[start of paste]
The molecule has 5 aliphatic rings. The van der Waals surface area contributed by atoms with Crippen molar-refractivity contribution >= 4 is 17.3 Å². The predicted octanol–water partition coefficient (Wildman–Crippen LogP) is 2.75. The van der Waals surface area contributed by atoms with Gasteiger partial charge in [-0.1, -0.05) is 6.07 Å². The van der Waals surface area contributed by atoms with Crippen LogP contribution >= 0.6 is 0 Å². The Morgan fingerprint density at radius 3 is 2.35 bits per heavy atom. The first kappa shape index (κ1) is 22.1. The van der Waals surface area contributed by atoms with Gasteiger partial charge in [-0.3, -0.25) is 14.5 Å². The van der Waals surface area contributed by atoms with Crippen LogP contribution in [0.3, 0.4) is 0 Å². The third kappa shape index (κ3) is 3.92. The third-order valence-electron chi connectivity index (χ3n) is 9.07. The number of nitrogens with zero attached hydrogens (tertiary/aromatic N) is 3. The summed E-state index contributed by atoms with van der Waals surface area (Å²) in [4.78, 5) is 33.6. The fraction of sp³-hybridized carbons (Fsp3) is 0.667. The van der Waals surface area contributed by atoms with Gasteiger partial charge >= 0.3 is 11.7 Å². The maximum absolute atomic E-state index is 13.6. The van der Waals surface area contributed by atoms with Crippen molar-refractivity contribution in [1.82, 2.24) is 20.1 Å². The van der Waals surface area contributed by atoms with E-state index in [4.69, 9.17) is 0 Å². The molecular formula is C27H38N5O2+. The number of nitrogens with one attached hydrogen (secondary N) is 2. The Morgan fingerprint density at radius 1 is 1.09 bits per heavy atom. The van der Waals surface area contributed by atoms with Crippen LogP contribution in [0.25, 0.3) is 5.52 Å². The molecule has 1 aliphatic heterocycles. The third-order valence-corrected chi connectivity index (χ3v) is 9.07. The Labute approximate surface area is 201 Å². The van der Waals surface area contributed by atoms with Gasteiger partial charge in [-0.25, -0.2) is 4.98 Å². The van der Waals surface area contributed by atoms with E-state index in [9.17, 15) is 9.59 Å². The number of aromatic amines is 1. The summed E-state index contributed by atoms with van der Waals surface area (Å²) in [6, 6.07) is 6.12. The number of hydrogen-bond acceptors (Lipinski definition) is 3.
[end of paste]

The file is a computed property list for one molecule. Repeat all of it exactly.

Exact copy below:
The molecule has 5 aliphatic rings. The van der Waals surface area contributed by atoms with Crippen molar-refractivity contribution >= 4 is 17.3 Å². The predicted octanol–water partition coefficient (Wildman–Crippen LogP) is 2.75. The van der Waals surface area contributed by atoms with Gasteiger partial charge in [-0.1, -0.05) is 6.07 Å². The van der Waals surface area contributed by atoms with Crippen LogP contribution >= 0.6 is 0 Å². The Morgan fingerprint density at radius 3 is 2.35 bits per heavy atom. The first kappa shape index (κ1) is 22.1. The van der Waals surface area contributed by atoms with Gasteiger partial charge in [-0.3, -0.25) is 14.5 Å². The van der Waals surface area contributed by atoms with Crippen LogP contribution in [0.3, 0.4) is 0 Å². The third kappa shape index (κ3) is 3.92. The third-order valence-electron chi connectivity index (χ3n) is 9.07. The number of nitrogens with zero attached hydrogens (tertiary/aromatic N) is 3. The summed E-state index contributed by atoms with van der Waals surface area (Å²) in [4.78, 5) is 33.6. The fraction of sp³-hybridized carbons (Fsp3) is 0.667. The van der Waals surface area contributed by atoms with Gasteiger partial charge >= 0.3 is 11.7 Å². The maximum absolute atomic E-state index is 13.6. The van der Waals surface area contributed by atoms with Crippen molar-refractivity contribution in [1.82, 2.24) is 20.1 Å². The van der Waals surface area contributed by atoms with E-state index in [4.69, 9.17) is 0 Å². The molecular formula is C27H38N5O2+. The number of nitrogens with one attached hydrogen (secondary N) is 2. The Morgan fingerprint density at radius 1 is 1.09 bits per heavy atom. The van der Waals surface area contributed by atoms with Crippen LogP contribution in [0.25, 0.3) is 5.52 Å². The molecule has 1 aliphatic heterocycles. The third-order valence-corrected chi connectivity index (χ3v) is 9.07. The Labute approximate surface area is 201 Å². The van der Waals surface area contributed by atoms with Gasteiger partial charge in [-0.25, -0.2) is 4.98 Å². The van der Waals surface area contributed by atoms with E-state index in [9.17, 15) is 9.59 Å². The number of aromatic amines is 1. The summed E-state index contributed by atoms with van der Waals surface area (Å²) in [6, 6.07) is 6.12. The number of hydrogen-bond acceptors (Lipinski definition) is 3.